March 16, 2015


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Political Briefs

Top stories

Ho-hum California election cycle paid off for political world – The past two years were anything but ho-hum for the hundreds of consultants, fundraisers, pollsters, media buyers and various campaign operatives that collectively netted almost $300 million from campaign committees for state offices and initiatives, according to a Sacramento Bee review of records filed with the secretary of state last month.  Capitol Alert

Dan Walters Daily: California Legislature switches gears – It’s that time of the year when legislators finally get to legislating, Dan says.  Dan Walters Daily in Sacramento Bee


LAPD officer suspected of smuggling a person across U.S.-Mexico border – A Los Angeles Police Department officer was arrested by federal authorities on suspicion of smuggling a person across the U.S.-Mexico, a source said.  LA Times article

Other areas

Big money arrived too late for LA election debate — Two years ago, a defining issue in Los Angeles’ mayoral election was campaign money — more specifically, the huge amounts spent by the union that represents most Department of Water and Power employees.  LA Times article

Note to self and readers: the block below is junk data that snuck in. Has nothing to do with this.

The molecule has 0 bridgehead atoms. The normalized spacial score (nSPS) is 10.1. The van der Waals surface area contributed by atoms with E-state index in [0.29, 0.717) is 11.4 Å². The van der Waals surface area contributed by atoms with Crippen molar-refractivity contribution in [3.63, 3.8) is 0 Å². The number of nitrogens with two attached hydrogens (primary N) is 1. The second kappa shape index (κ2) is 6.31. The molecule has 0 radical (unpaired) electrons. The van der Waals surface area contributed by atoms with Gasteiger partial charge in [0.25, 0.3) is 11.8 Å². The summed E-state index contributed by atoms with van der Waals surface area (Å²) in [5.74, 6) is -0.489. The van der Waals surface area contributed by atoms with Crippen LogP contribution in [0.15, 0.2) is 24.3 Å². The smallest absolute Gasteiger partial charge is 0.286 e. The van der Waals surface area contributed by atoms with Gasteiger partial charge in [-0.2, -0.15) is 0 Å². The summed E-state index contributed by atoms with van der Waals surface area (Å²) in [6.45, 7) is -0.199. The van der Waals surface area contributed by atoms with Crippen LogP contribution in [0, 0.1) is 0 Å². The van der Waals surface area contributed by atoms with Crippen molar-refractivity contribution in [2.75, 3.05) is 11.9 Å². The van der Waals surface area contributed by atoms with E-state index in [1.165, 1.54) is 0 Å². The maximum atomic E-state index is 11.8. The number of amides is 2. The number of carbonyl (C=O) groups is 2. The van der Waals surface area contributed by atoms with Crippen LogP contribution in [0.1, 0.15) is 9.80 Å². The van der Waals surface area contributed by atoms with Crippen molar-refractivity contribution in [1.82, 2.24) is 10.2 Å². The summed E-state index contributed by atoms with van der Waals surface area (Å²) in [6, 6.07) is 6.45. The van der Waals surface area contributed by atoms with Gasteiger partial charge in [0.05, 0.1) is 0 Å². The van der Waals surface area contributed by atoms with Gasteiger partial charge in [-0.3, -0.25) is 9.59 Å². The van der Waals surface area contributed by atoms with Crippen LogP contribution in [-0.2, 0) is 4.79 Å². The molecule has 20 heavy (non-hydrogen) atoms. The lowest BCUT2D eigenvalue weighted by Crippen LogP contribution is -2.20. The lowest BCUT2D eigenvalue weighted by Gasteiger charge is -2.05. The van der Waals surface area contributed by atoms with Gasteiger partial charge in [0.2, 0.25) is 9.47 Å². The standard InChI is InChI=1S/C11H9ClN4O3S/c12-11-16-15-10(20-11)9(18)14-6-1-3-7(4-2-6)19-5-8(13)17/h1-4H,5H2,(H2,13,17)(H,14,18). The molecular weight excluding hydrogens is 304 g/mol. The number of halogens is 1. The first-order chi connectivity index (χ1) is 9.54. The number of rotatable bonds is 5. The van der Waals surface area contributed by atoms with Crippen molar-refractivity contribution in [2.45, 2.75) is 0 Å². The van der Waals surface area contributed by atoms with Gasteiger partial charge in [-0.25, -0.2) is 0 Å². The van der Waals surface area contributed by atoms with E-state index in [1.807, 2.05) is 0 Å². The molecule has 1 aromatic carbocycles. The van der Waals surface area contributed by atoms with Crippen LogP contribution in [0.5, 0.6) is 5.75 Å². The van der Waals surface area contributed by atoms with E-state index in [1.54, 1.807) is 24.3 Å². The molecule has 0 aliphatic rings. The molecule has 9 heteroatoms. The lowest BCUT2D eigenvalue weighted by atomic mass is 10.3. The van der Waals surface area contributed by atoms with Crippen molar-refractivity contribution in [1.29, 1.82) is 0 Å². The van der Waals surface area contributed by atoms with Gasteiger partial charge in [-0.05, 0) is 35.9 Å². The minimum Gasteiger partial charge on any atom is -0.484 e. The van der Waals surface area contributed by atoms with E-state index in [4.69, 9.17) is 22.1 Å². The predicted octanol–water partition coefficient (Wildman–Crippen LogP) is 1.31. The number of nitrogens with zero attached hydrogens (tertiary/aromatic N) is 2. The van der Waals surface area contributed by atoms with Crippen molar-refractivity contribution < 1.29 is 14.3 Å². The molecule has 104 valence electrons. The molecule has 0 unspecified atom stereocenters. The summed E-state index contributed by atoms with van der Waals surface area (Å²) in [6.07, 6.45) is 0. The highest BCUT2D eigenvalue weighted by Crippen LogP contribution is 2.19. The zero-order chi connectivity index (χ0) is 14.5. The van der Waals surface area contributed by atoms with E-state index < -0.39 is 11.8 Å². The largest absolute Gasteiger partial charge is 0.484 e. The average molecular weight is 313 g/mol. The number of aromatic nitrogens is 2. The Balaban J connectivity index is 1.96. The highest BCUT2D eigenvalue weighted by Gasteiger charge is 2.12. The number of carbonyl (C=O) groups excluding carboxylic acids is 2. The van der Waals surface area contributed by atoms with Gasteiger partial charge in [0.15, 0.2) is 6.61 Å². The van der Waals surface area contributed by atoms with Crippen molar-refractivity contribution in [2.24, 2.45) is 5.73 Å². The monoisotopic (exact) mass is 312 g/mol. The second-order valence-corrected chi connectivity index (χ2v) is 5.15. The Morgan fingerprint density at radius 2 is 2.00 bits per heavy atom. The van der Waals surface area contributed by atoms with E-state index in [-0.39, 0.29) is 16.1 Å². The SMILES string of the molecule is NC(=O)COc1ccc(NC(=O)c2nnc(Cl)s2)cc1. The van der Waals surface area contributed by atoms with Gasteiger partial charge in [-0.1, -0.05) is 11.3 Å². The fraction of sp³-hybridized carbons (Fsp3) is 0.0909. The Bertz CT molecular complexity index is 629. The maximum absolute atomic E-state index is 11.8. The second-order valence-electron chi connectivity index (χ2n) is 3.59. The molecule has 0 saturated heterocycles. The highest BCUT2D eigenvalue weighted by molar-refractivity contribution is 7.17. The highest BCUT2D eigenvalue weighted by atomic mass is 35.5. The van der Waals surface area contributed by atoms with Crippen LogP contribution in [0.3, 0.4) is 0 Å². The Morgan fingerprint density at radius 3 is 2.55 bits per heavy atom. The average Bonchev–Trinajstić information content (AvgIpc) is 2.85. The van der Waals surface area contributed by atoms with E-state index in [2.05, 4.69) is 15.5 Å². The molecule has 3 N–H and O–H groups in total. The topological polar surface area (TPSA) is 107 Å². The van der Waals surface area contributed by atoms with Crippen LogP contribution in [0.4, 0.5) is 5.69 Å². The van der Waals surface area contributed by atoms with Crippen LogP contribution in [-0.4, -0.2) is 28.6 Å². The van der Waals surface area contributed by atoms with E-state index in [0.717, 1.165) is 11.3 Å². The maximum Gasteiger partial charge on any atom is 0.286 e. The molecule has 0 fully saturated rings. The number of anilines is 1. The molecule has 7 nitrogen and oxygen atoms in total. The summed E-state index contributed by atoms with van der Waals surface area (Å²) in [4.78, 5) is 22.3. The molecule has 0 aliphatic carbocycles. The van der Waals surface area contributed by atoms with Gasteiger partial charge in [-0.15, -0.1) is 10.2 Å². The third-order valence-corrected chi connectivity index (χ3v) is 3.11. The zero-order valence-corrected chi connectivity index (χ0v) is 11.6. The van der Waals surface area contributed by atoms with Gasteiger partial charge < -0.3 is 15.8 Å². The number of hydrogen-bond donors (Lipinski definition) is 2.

Dan Walters: LA politicians play musical chairs — At any given moment, there are more than 100 professional politicians who want one, so local politics are in a constant state of agitation, sorting out who gets which job and who’s left out, at least until the next election.  Walters column in Sacramento Bee

Bay Area Senate race pits unions against Democrat Steve Glazer —  War has broken out in the neatly tended suburbs east of San Francisco Bay, over a simple question: Is only one kind of Democrat allowed in blue California?  LA Times article; George Skelton column in LA Times

California Government Today:

Senate Daily File

Assembly Daily File

News Briefs

Top Stories

Stanislaus Alliance taking pulse of businesses that drive local economy – The Stanislaus Business Alliance says there are at least 300 of what economic development people call “base employers” in the county. These are companies that drive a local economy because they export goods and services while importing money that circulates throughout the rest of the economy. The alliance – for the first time – is surveying these employers.  Modesto Bee article